Why should theatre be forced into pigeonholes? Antony and Cleopatra is not one of Shakespeare’s most easily categorised plays, sitting somewhere between history and tragedy, but with elements of high comedy. Simon Godwin’s new production at the National Theatre refreshingly ignores the historical elements (as did Shakespeare in terms of plot) with a modern dress black tragi-romcom that works to near perfection.
Powerful performances from Ralph Fiennes and Sophie Okonedo exquisitely encapsulate how, divided by his love for Cleopatra and a battle for power with Octavius Caesar, the ageing warrior Antony moves from ambition through valour to the ultimate sacrifice. Whether you prefer David Morrissey’s more thuggish Antony in the Bridge’s recent Julius Caesar, to Fiennes more nuanced dupe does not really matter in a play that features Sophie Okonedo. Her playing of Cleopatra has such energy and the “infinite variety” described by Enobarbus, that the audience’s attention is transfixed to the point where any of the productions shortcomings are easily ignored. She is by turn shrewish, coquettish, smoldering and calculating; yet always utterly mesmerising. Pity the poor messenger, Eros, who on telling Cleopatra of Antony’s marriage of convenience to Octavuis’s sister, suffers a near drowning, and Antony himself, whose emasculation at her hands is as brilliant as it is excruciating.
It would be wrong not to highlight the strength of the rest of the cast, particularly Tim McMullan as Enobarbus, whose reaction to Antony’s kindness after he had deserted him is truly heart breaking. It is the contrast between such moments of pathos and those of black comedy that make this version so compelling. Even at the point where Antony is dying by his own hand his Python-esque cry of “not dead!” gets a deserved laugh – although perhaps not one that the author might have expected. While Fiennes age seems appropriate for the part (“though grey do something mingle with our brown”) and Octavius is suitably youthful, the latter’s portrayal by Tunji Kasim, while worthy of this production, is perhaps a little lacking in gravitas. Gender blind casting for Agrippa, however, does allow a deliciously Machiavellian performance from Katy Stephens.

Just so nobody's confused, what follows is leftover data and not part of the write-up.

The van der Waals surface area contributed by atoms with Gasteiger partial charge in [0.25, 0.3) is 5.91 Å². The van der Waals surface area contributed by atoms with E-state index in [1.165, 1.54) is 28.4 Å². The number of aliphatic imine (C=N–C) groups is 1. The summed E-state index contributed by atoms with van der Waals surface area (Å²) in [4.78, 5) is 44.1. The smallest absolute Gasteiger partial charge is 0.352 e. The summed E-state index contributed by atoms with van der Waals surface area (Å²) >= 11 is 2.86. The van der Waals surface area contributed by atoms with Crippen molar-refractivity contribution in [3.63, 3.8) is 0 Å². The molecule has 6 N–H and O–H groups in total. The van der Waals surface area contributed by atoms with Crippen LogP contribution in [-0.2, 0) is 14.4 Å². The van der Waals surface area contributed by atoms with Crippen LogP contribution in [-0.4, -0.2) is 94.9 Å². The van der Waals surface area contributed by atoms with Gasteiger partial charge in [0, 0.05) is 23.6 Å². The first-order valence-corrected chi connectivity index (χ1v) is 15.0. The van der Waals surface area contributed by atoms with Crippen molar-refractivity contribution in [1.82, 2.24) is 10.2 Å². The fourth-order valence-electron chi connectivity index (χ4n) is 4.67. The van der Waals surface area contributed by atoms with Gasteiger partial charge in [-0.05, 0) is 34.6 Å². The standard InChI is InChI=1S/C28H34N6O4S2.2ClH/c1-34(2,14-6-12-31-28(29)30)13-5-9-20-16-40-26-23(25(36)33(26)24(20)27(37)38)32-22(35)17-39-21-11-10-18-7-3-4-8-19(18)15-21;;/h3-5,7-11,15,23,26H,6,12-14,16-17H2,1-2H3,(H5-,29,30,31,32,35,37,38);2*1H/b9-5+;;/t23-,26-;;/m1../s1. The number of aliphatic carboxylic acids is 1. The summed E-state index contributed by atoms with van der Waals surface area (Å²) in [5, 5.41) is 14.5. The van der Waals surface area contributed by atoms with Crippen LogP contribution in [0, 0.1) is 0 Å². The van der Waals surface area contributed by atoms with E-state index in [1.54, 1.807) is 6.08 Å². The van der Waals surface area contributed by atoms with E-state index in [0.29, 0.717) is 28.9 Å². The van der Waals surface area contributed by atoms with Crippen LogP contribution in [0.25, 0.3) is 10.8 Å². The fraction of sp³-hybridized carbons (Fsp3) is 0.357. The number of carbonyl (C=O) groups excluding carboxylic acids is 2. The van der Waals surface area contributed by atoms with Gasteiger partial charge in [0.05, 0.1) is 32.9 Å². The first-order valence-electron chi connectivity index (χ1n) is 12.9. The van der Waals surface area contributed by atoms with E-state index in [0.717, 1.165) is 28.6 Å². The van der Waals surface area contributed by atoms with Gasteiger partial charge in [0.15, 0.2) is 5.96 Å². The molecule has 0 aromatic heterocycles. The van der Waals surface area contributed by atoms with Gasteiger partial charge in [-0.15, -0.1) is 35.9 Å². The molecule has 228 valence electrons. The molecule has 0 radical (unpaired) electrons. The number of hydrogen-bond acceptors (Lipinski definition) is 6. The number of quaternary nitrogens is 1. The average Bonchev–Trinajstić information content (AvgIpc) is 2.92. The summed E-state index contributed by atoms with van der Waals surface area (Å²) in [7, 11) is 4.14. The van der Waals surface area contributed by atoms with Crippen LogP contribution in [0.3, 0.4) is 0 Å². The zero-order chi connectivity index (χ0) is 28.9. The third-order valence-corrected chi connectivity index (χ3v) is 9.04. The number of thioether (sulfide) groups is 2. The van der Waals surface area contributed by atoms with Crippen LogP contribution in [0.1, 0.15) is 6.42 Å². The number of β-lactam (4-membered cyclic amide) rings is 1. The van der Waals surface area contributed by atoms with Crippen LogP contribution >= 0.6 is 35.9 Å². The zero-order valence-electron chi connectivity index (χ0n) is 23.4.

This is always a long play, but Simon Godwin’s care in extracting the humour and pathos from every one of the 40 scenes means that the narrative gallops at a breathtaking pace and the 3 ½ hours running time is not even remotely attritional. As ever, the staging at the National is jaw dropping in its ingenuity and the use of a real snake (although thankfully not an Asp) adds a greater sense of jeopardy to the events that we know are about to happen.
This portrayal of Shakespeare’s most complex and powerful woman is perfect material for modern theatre – although the me too generation might want to rename the play “Cleopatra and Antony” or even just “Cleopatra”. Tickets will not be easy to come by, but there will be a live broadcast at Cinema’s on 6th December.
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